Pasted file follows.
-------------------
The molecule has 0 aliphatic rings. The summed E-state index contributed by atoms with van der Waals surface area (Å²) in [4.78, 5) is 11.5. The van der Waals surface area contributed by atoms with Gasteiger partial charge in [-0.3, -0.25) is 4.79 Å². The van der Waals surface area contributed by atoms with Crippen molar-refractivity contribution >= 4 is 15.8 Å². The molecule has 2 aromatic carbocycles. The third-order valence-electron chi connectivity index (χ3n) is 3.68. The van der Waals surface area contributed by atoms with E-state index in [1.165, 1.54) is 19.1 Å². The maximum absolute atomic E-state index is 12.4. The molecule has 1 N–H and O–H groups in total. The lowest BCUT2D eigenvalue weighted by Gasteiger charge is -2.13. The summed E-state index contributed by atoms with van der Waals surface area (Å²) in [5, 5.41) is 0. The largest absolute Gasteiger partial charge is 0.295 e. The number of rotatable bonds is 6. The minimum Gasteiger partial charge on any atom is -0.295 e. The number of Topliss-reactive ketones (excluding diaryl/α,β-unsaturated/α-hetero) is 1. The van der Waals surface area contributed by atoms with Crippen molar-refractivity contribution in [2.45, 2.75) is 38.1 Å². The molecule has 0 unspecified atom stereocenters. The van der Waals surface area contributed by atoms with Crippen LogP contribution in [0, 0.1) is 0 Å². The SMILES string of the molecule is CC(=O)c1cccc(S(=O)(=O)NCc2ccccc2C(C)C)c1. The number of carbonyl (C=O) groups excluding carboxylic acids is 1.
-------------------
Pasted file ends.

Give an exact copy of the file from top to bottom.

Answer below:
The molecule has 0 aliphatic rings. The summed E-state index contributed by atoms with van der Waals surface area (Å²) in [4.78, 5) is 11.5. The van der Waals surface area contributed by atoms with Gasteiger partial charge in [-0.3, -0.25) is 4.79 Å². The van der Waals surface area contributed by atoms with Crippen molar-refractivity contribution >= 4 is 15.8 Å². The molecule has 2 aromatic carbocycles. The third-order valence-electron chi connectivity index (χ3n) is 3.68. The van der Waals surface area contributed by atoms with E-state index in [1.165, 1.54) is 19.1 Å². The maximum absolute atomic E-state index is 12.4. The molecule has 1 N–H and O–H groups in total. The lowest BCUT2D eigenvalue weighted by Gasteiger charge is -2.13. The summed E-state index contributed by atoms with van der Waals surface area (Å²) in [5, 5.41) is 0. The largest absolute Gasteiger partial charge is 0.295 e. The number of rotatable bonds is 6. The minimum Gasteiger partial charge on any atom is -0.295 e. The number of Topliss-reactive ketones (excluding diaryl/α,β-unsaturated/α-hetero) is 1. The van der Waals surface area contributed by atoms with Crippen molar-refractivity contribution in [2.45, 2.75) is 38.1 Å². The molecule has 0 unspecified atom stereocenters. The van der Waals surface area contributed by atoms with Crippen LogP contribution in [0, 0.1) is 0 Å². The SMILES string of the molecule is CC(=O)c1cccc(S(=O)(=O)NCc2ccccc2C(C)C)c1. The number of carbonyl (C=O) groups excluding carboxylic acids is 1.